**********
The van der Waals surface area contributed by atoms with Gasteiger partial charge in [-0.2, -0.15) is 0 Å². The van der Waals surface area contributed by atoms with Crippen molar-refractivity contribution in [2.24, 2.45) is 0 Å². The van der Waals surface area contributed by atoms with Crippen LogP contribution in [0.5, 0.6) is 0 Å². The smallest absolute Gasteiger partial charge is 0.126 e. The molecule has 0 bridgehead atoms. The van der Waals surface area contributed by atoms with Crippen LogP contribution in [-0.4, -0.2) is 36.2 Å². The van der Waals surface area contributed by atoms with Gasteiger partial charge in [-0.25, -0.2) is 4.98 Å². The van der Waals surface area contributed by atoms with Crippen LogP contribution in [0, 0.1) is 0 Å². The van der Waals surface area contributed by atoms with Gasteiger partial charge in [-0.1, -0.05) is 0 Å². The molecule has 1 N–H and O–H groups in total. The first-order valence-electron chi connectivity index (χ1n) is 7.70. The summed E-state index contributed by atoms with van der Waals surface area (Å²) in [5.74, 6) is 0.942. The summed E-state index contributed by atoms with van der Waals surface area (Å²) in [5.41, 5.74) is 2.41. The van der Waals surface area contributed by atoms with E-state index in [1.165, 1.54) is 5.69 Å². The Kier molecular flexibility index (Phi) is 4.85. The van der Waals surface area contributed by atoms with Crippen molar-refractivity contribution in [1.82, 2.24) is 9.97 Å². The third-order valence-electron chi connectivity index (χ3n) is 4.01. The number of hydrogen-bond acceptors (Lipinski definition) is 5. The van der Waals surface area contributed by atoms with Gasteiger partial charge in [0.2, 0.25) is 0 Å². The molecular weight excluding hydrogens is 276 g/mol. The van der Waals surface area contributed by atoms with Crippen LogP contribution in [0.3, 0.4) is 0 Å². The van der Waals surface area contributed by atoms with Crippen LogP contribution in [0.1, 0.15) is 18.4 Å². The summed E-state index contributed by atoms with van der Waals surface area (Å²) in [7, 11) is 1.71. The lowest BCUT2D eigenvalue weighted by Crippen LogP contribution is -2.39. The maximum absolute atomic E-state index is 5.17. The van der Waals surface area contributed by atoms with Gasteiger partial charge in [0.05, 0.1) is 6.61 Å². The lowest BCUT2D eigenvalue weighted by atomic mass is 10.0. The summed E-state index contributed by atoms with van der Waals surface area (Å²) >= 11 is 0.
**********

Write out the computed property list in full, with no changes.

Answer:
The van der Waals surface area contributed by atoms with Gasteiger partial charge in [-0.2, -0.15) is 0 Å². The van der Waals surface area contributed by atoms with Crippen molar-refractivity contribution in [2.24, 2.45) is 0 Å². The van der Waals surface area contributed by atoms with Crippen LogP contribution in [0.5, 0.6) is 0 Å². The smallest absolute Gasteiger partial charge is 0.126 e. The molecule has 0 bridgehead atoms. The van der Waals surface area contributed by atoms with Crippen LogP contribution in [-0.4, -0.2) is 36.2 Å². The van der Waals surface area contributed by atoms with Gasteiger partial charge in [-0.25, -0.2) is 4.98 Å². The van der Waals surface area contributed by atoms with Crippen LogP contribution in [0, 0.1) is 0 Å². The van der Waals surface area contributed by atoms with Gasteiger partial charge in [-0.1, -0.05) is 0 Å². The molecule has 1 N–H and O–H groups in total. The first-order valence-electron chi connectivity index (χ1n) is 7.70. The summed E-state index contributed by atoms with van der Waals surface area (Å²) in [5.74, 6) is 0.942. The summed E-state index contributed by atoms with van der Waals surface area (Å²) in [5.41, 5.74) is 2.41. The van der Waals surface area contributed by atoms with E-state index in [1.165, 1.54) is 5.69 Å². The Kier molecular flexibility index (Phi) is 4.85. The van der Waals surface area contributed by atoms with Crippen molar-refractivity contribution in [1.82, 2.24) is 9.97 Å². The third-order valence-electron chi connectivity index (χ3n) is 4.01. The number of hydrogen-bond acceptors (Lipinski definition) is 5. The van der Waals surface area contributed by atoms with Gasteiger partial charge in [0.2, 0.25) is 0 Å². The molecular weight excluding hydrogens is 276 g/mol. The van der Waals surface area contributed by atoms with Crippen LogP contribution in [0.3, 0.4) is 0 Å². The van der Waals surface area contributed by atoms with Crippen LogP contribution in [0.1, 0.15) is 18.4 Å². The summed E-state index contributed by atoms with van der Waals surface area (Å²) in [7, 11) is 1.71. The lowest BCUT2D eigenvalue weighted by Crippen LogP contribution is -2.39. The maximum absolute atomic E-state index is 5.17. The van der Waals surface area contributed by atoms with Gasteiger partial charge in [0.05, 0.1) is 6.61 Å². The lowest BCUT2D eigenvalue weighted by atomic mass is 10.0. The summed E-state index contributed by atoms with van der Waals surface area (Å²) >= 11 is 0.